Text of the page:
Taylor Releases Ohio Housing Finance Agency Audit

Makes Recommendations to Improve Operations

Friday, April 6, 2007

Columbus -

State Auditor Mary Taylor released the annual single audit of the Ohio Housing Finance Agency (OHFA) for fiscal year 2006 today including recommendations for improving agency operations. This is the first time the state has audited the agency’s federal funds independent of the annual state audit. A change in state law in 2005 made OHFA an independent state agency.

“The agency is experiencing some growing pains since this is the first year they’ve had to prepare their own federal reporting schedule separate from the state,” Taylor said. “While the agency is efficient in many areas, there is still room for improvement.”

OHFA distributes federal grant money to real estate owners renting properties to low-income tenants. The agency’s single audit reviews how the grant money was spent and if it complies with federal regulations.

“Failure to comply with federal grant regulations reduces the overall effectiveness of the agency and could subject OHFA to sanctions or penalties including the repayment of a grant or a decrease in future funding,” Taylor said.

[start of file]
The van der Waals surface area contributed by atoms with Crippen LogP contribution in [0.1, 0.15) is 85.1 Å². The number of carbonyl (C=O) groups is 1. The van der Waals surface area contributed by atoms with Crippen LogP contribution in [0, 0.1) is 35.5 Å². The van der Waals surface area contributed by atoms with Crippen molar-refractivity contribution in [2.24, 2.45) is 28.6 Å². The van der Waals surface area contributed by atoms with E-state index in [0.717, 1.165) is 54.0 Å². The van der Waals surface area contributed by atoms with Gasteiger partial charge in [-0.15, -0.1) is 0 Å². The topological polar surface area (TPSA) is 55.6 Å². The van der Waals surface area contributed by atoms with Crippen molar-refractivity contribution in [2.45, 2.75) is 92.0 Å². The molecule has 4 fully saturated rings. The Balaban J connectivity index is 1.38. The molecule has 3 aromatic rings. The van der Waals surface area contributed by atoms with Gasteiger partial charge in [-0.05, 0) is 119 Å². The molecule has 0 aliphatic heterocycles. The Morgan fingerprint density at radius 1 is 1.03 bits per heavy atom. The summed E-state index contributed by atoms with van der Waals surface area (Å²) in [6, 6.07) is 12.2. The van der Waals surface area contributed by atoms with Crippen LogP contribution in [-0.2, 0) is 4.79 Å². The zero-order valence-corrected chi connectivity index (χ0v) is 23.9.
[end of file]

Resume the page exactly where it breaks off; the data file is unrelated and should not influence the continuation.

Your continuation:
Two major findings listed in the audit relate to housing assistance payments and on-site housing inspections.

  • Housing assistance payments – Property owners submit a form to OHFA detailing the amount of federal grant money requested for low-income tenants. OHFA employees review the forms and verify payments sent to property owners. Auditors observed instances of overpayments made to property owners totaling $1,048. The amounts questioned have since been repaid. The agency says the overpayments were a result of human error. Taylor recommends the agency increase oversight of the payment program and identify instances where it is necessary to retrieve additional overpayments made to property owners.
  • On-site housing inspections – Federal regulations require OHFA to perform on-site inspections of rental housing no less than every three years for buildings containing one to four units, every two years for buildings containing five to 25 units, and once a year for buildings containing at least 26 units. Auditors noted that in many cases, on-site inspections were overdue anywhere from two to five years and that OHFA had no policy in place to ensure agency compliance with the requirement. Taylor suggests the agency implement policies to ensure compliance with this requirement to ensure the security of future federal funding.

The Ohio Auditor of State’s Office is one of the largest public accounting offices in the nation.  The Office strives to ensure that all public funds are spent legally and appropriately and works aggressively to root out fraud, waste and abuse in public spending. Taylor encourages anyone suspecting fraud or misspending of public dollars to contact her office toll free at 1-866-FRAUD-OH (1-866-372-8364).

A copy of the full audit is available online at http://www.auditor.state.oh.us/AuditSearch/Reports/2007/Ohio_Housing_Finance_Agency_06-Franklin.pdf.